- The Washington Times - Thursday, February 22, 2007

There was rarely a doubt Maryland was superior to Florida State last night when it had its best players on the floor.

The trouble was keeping them there.

The Terrapins did so more than enough in the second half, earning a foul-filled 73-55 victory that featured coach Gary Williams’ first technical foul in nearly two years and perhaps the punchiest crowd of the season at Comcast Center.

Almost as a footnote to the boisterous proceedings was the fourth straight victory for the Terps (21-7, 7-6 ACC).

Maryland moved above .500 in conference play for the first time all season after another strong second half, and its fifth-place tie with Duke in the ACC was highlighted on the locker room dry erase board after the game.

“You start to believe in whatever happens,” Williams said. “Right now we’re very positive about ourselves. We know if we work and play the way we’re supposed to play, we’re pretty good. It’s hard to get to that every game. You have to get to it every game this time of year, and hopefully we’ll continue to do that.”

Bambale Osby scored a career-high 15 points for Maryland, which further polished its resume while damaging the NCAA tournament prospects of the Seminoles (17-11, 5-9), who have lost five straight and were serenaded with a sarcastic rendition of the tomahawk chop in the closing minutes.

Mike Jones scored 14 points, James Gist had 13 and D.J. Strawberry added 10 for the Terps, who assisted on 23 of 27 field goals.

All three starters sat for significant stretches of the first half with foul trouble. But brought back for a reunion tour after the break, they collectively broke Florida State with a flurry of precise passing that has become a hallmark for Maryland during its winning streak.

Strawberry scored three easy baskets — off an offensive rebound by Ekene Ibekwe, on a fast break off a block by Ibekwe and on a cut from the wing with a feed from Jones — and Osby, Jones and Ibekwe soon scored efficiently to make it 43-31.

“Foul trouble was like a burden, but once we got back in during the second half we went on a nice run,” Gist said. “It helped us put away at the beginning of the half, and I think that’s what really won the game for us.”

The Seminoles called a timeout, but they made as much of a push in it as the Terps did when they lost 96-79 last month in Tallahassee. They pulled within nine at one juncture, but after a Maryland timeout Jones drilled a 3-pointer and Gist slammed one in off Greivis Vasquez’s no-look pass to make it 57-43.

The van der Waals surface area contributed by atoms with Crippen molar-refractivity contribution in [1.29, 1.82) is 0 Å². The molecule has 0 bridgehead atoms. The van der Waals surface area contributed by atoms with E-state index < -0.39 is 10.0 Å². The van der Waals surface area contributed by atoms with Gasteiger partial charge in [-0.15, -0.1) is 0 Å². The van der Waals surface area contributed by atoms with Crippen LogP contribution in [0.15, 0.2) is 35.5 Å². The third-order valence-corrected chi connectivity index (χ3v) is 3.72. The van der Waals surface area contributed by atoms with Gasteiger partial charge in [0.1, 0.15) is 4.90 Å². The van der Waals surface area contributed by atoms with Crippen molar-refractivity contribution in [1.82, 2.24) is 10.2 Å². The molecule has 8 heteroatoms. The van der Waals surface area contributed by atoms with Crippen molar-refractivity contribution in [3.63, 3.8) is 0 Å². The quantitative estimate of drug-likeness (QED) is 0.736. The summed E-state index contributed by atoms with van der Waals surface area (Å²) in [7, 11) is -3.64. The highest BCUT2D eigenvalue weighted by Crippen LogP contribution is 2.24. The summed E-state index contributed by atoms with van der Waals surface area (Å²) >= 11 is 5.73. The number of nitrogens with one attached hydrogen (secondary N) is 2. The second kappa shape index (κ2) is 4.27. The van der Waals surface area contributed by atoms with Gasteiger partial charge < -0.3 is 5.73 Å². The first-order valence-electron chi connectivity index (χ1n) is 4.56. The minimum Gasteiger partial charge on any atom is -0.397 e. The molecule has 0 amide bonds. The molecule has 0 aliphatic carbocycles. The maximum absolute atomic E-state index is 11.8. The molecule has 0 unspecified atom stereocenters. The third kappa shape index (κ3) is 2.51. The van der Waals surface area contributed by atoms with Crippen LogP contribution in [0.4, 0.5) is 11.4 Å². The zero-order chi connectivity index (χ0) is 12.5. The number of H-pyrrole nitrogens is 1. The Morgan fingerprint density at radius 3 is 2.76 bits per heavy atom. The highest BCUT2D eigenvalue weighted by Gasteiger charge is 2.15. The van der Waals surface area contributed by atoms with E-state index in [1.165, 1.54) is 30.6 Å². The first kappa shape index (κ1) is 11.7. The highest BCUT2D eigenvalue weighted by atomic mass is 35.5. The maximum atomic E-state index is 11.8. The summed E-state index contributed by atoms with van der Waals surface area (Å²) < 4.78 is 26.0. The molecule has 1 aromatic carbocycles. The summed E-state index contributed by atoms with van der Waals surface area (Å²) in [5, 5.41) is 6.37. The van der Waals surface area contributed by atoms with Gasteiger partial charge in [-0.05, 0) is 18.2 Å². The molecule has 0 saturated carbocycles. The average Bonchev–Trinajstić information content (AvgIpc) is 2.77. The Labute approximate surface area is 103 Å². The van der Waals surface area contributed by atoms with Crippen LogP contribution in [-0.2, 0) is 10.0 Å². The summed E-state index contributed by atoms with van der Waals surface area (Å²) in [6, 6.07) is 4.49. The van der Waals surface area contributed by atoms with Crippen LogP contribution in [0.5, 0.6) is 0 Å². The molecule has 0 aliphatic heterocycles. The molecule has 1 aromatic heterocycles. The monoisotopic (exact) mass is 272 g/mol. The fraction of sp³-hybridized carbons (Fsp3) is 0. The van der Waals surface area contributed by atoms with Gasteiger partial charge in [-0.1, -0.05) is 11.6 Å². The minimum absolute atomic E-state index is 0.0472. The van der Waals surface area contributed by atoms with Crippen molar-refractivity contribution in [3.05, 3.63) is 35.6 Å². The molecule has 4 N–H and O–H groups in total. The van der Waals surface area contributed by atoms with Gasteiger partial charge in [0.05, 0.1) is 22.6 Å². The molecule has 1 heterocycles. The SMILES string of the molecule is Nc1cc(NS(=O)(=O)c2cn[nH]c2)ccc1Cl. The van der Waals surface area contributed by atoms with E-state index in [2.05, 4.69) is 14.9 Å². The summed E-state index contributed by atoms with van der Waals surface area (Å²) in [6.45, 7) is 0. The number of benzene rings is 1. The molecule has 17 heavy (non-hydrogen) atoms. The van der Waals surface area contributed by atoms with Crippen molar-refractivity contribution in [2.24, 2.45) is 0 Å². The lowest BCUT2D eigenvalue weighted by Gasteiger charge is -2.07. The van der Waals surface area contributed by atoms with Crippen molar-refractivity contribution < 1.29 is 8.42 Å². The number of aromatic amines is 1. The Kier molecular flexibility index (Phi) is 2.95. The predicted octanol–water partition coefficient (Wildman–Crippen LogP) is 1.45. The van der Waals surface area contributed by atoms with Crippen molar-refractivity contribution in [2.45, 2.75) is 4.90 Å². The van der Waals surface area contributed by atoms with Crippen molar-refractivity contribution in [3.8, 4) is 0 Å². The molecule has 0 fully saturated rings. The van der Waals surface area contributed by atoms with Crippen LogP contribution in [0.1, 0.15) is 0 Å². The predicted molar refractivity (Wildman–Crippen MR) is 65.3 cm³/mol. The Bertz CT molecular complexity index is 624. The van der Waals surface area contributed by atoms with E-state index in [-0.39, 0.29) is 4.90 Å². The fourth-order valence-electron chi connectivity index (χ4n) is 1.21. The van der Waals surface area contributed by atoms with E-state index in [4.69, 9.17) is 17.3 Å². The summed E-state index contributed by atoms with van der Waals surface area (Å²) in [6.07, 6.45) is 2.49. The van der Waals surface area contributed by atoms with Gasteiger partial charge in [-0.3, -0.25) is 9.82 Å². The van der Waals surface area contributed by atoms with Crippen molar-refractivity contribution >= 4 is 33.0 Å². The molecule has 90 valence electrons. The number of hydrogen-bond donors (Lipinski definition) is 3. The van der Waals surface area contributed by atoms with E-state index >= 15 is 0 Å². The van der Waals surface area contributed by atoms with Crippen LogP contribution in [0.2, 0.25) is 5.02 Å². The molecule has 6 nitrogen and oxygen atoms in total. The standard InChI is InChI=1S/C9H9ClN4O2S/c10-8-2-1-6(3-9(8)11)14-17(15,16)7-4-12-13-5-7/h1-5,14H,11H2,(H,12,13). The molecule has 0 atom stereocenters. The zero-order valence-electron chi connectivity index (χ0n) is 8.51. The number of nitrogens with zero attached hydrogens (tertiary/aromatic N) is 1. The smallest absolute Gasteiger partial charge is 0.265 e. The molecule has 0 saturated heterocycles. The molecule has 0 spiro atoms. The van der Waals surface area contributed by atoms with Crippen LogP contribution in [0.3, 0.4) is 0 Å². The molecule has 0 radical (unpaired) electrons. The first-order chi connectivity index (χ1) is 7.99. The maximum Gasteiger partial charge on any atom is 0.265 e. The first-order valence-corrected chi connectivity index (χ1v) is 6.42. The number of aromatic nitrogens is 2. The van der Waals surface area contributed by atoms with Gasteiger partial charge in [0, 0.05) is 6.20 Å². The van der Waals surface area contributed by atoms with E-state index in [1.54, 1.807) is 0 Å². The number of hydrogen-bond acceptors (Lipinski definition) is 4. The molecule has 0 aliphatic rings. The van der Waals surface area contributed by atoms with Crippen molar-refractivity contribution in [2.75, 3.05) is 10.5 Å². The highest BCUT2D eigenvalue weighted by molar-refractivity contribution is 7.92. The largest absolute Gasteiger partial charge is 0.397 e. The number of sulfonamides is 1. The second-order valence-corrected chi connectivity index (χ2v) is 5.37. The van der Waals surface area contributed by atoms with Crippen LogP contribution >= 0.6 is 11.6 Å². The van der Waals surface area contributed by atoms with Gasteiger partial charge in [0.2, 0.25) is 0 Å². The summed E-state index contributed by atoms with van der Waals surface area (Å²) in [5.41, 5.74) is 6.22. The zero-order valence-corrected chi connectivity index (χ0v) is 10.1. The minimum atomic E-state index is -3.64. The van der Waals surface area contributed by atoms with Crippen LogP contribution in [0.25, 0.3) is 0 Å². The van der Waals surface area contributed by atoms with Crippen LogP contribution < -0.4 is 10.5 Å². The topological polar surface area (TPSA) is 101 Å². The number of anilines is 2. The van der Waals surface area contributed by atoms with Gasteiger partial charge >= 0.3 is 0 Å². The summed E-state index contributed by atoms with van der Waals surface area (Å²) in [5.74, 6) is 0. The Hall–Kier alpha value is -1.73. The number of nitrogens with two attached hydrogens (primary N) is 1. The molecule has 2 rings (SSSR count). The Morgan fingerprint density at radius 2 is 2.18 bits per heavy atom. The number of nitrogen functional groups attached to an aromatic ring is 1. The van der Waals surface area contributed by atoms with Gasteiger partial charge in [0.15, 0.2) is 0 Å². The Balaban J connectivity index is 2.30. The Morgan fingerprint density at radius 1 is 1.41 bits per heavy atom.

With the starters in and out of foul trouble, the Terps received significant contributions from Osby and Eric Hayes. It was Hayes who threaded several passes to the burly big man, who broke out of a slump with a 6-for-8 effort.

“You should put a bulletin on the board: Eric Hayes gets Boom 15 points,” Osby said. “It was all Eric tonight.”

Beyond the second-half outburst, the night’s most memorable aspect was the volcanic Williams’ impending eruption. By the 15:27 mark, when he raised his arms toward the student section across the floor and implored “C’mon, let’s go,” the combustible crimson-faced coach blended in nicely with Florida State’s garnet jerseys.

“We’ve had great crowds over 18 years, and we’re not here just to get excited for Carolina and Duke; we’re here to get excited for every ACC game,” Williams said. “That was my point. This was as big as any other game we play, and I wanted to show that’s how I felt about tonight’s game.”

Williams remained blustery as each of his starters picked up two fouls and his options were further limited. When Vasquez became the fifth starter to pick up his second — on an offensive foul with 4:49 remaining — Williams presumably made an uncouth remark and was slapped with a technical.

It was Williams’ first technical since an NIT quarterfinal against Texas Christian on March 26, 2005. And he was right to be displeased; the hamstrung Terps were in the midst of a 14-possession stretch during which they shot 0-for-11 and committed three turnovers.

As with the teams’ last meeting, the Terps had no answer for sublime forward Al Thornton, who scored 23 points and pulled down 15 rebounds. But the Terps yielded Thornton his outburst while shutting down the Seminoles’ backcourt.

Jason Rich, who exploded for 24 points in Tallahassee, was held to just four last night, and Florida State shot a meager 34 percent from the floor.

The Seminoles’ struggles were never more apparent than the first six minutes of the second half, when they shot 0-for-11 and committed two turnovers as the Terps pulled away.

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